Licences for US nuclear plants - including those for new construction and life extension - will not be issued until the Nuclear Regulatory Commission (NRC) addresses a court decision on waste confidence. However, licensing activities will continue as normal.
On 8 June, the US Court of Appeals for the District of Columbia found that the NRC's rules for the temporary storage and permanent disposal of nuclear waste stood in violation of the National Environmental Policy Act. This requires that either an environmental assessment or environmental impact statement be prepared for all major government agency actions.
"In recognition of our duties under the law, we will not issue licenses dependent upon the Waste Confidence Decision or the Temporary Storage Rule until the court’s remand is appropriately addressed.
This determination extends just to final licence issuance; all licensing reviews and proceedings should continue to move forward."
Nuclear Regulatory Commission
The court found that the NRC's 2010 update to the Waste Confidence Decision - which allows for the temporary storage of used nuclear fuel on-site at nuclear power plant even after licence expiry - could not provide sufficient guarantee that a final waste repository would be ready "when necessary", or indeed ever built at all. It further found that the NRC had failed "to properly examine the future dangers and key consequences" of storing fuel on nuclear sites for up to 60 years after licence expiration.
Regarding the development of a waste facility, the court noted that 20 years of work towards building a repository was effectively abandoned when the Department of Energy withdrew its application for the Yucca Mountain repository in 2010, and that, "At this time there is not even a prospective site for a repository, let alone progress towards the actual construction of one."
The NRC has yet to determine whether it will appeal the decision or how it will respond. It was immediately flooded with essentially identical petitions from anti-nuclear groups demanding a halt to the issuing of individual plant licences based on the decision. The petition further demanded that any environmental assessment or impact statement to come out of the decision be accompanied by a "reasonable opportunity for public comment", and "that a period of at least 60 days be allowed for raising site-specific concerns relating to the remanded proceedings in individual licensing proceedings."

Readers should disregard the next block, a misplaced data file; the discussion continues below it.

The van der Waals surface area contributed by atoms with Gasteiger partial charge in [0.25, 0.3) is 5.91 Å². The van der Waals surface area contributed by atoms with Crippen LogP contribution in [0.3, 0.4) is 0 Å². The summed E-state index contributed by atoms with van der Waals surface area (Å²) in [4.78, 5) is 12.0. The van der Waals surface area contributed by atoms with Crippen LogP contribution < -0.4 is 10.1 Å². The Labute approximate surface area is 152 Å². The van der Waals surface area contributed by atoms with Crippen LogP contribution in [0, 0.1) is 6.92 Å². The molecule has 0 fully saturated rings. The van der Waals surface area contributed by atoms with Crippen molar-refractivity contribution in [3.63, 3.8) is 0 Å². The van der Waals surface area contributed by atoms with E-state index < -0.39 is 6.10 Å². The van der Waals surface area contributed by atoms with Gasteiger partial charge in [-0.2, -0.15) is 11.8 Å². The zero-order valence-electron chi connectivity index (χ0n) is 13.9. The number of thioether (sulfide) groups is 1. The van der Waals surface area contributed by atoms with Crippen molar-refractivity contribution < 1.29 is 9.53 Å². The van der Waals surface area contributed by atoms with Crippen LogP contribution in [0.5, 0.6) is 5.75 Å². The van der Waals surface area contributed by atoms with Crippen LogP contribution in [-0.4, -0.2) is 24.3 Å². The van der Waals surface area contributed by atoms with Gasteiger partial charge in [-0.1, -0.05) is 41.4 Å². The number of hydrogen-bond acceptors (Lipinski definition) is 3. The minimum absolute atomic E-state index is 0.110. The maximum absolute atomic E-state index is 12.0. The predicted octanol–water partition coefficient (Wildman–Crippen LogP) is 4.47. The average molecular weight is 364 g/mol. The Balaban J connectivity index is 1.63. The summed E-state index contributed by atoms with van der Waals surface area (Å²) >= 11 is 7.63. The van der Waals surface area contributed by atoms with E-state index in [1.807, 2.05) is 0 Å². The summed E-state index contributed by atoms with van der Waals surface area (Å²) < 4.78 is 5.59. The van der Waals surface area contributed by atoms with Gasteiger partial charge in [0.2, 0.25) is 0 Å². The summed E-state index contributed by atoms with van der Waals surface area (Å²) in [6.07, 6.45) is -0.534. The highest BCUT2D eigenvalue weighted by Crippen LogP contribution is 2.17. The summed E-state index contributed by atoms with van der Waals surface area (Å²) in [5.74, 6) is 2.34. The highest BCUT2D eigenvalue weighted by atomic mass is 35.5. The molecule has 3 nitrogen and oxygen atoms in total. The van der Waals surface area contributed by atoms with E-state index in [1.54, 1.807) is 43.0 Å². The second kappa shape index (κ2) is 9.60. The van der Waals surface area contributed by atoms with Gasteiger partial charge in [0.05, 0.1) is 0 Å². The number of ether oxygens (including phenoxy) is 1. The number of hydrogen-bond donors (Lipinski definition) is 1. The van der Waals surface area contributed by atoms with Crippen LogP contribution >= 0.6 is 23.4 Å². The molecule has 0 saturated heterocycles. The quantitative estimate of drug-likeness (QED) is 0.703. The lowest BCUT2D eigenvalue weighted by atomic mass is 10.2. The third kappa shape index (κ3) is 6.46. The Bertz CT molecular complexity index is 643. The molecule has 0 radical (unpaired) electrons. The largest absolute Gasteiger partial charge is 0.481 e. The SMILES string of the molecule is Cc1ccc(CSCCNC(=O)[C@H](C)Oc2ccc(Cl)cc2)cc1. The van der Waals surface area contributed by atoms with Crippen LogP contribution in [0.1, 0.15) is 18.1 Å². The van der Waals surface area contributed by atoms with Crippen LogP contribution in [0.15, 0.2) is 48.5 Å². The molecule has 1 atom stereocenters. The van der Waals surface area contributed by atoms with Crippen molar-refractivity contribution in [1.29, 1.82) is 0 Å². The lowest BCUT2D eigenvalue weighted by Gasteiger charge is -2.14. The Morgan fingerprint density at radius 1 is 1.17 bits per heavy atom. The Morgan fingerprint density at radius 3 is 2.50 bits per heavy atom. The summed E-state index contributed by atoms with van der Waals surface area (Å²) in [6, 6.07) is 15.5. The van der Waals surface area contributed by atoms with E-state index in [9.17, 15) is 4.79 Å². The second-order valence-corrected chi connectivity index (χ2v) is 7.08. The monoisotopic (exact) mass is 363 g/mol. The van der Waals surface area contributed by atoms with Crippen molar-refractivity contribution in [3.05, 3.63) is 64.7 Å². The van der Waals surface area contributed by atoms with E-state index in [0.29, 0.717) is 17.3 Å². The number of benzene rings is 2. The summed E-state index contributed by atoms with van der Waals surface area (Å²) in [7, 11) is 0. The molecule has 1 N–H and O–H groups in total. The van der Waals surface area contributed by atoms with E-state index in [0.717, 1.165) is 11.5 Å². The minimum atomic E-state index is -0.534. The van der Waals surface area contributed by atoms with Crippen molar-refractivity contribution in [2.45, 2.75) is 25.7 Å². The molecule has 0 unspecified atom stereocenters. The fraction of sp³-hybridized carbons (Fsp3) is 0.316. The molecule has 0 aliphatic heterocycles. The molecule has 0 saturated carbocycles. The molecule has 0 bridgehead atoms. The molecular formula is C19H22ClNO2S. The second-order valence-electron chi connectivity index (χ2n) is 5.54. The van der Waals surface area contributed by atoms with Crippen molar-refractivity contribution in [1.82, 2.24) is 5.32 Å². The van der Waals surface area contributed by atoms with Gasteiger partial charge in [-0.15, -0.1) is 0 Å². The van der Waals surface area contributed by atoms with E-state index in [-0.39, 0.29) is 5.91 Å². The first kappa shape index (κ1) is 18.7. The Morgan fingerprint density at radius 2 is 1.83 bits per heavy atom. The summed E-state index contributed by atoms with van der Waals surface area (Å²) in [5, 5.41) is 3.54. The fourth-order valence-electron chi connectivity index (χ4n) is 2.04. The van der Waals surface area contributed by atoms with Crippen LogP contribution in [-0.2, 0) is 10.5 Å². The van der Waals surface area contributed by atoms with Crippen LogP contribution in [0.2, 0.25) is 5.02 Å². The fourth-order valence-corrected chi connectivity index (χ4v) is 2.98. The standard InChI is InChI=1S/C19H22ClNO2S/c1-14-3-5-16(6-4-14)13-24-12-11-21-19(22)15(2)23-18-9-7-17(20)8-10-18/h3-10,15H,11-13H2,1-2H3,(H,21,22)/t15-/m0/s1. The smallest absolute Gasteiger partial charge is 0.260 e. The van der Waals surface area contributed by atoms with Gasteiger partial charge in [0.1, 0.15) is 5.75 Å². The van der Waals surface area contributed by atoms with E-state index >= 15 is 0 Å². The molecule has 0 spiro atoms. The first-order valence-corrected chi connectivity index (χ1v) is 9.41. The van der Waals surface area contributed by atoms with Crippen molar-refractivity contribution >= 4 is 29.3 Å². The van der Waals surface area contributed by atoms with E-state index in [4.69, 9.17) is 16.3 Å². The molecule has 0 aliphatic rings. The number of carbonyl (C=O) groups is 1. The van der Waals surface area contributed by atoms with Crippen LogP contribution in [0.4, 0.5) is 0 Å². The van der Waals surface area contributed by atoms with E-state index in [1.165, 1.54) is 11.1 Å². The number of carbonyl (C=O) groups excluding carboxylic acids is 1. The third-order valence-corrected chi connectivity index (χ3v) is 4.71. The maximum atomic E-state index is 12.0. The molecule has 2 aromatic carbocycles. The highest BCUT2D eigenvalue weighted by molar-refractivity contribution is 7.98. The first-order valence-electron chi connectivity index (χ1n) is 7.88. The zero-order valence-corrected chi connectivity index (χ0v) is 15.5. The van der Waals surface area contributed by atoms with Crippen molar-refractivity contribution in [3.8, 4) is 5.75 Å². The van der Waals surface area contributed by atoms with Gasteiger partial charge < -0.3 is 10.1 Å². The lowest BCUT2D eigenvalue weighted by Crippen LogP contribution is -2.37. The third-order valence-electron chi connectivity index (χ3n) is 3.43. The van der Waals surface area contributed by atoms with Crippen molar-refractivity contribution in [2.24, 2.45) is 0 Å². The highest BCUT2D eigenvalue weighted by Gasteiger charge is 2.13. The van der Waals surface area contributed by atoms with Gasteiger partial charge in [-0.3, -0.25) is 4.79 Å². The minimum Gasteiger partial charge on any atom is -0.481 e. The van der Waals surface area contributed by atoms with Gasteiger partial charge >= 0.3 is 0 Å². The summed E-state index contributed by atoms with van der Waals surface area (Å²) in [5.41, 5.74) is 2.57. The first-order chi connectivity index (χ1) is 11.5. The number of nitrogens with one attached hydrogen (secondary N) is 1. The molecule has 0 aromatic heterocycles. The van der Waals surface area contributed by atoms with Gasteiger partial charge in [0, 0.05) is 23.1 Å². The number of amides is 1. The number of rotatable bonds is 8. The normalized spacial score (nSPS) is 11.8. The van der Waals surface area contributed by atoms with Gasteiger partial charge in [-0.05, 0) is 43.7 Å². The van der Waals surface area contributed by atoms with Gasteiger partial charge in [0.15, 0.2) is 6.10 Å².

In a letter to operators dated 25 June, the agency staff agreed that the court decision meant that it was now obliged to halt the issue of licences but also noted that no licensing decisions were "imminent." The NRC has now issued an official memorandum and order to this effect. Regarding the petition's other two points, the NRC provided assurance that time would be afforded for public comment during any possible future environmental assessment; however given the "special circumstances" of the case the agency has decided that all site-specific contentions related to the decision will be put on temporary hold pending their further order.
The order stated, "Waste confidence undergirds certain agency licensing decisions, in particular new reactor licensing and reactor license renewal. Because of the recent court ruling striking down our current waste confidence provisions, we are now considering all available options for resolving the waste confidence issue, which could include generic or site-specific NRC actions, or some combination of both. We have not yet determined a course of action. But, in recognition of our duties under the law, we will not issue licenses dependent upon the Waste Confidence Decision or the Temporary Storage Rule until the court’s remand is appropriately addressed. This determination extends just to final licence issuance; all licensing reviews and proceedings should continue to move forward."
NRC staff do not foresee the need to alter their review schedules. In addition, the directive of timely renewal means that any plants facing licensing deadlines as a result of the suspension will be allowed to continue operating as long as they submitted their application in time.
The US industry has yet to respond to the news. Efforts have recently been focussed on appealling the NRC's decision to stop work on Yucca Mountain. Washington DC-based trade organization the Nuclear Energy Institute expressed disappointment last week when this case was put on hold pending the finalization of fiscal 2013 funding appropriations, a process which could take up to four months.
Researched and written
by World Nuclear News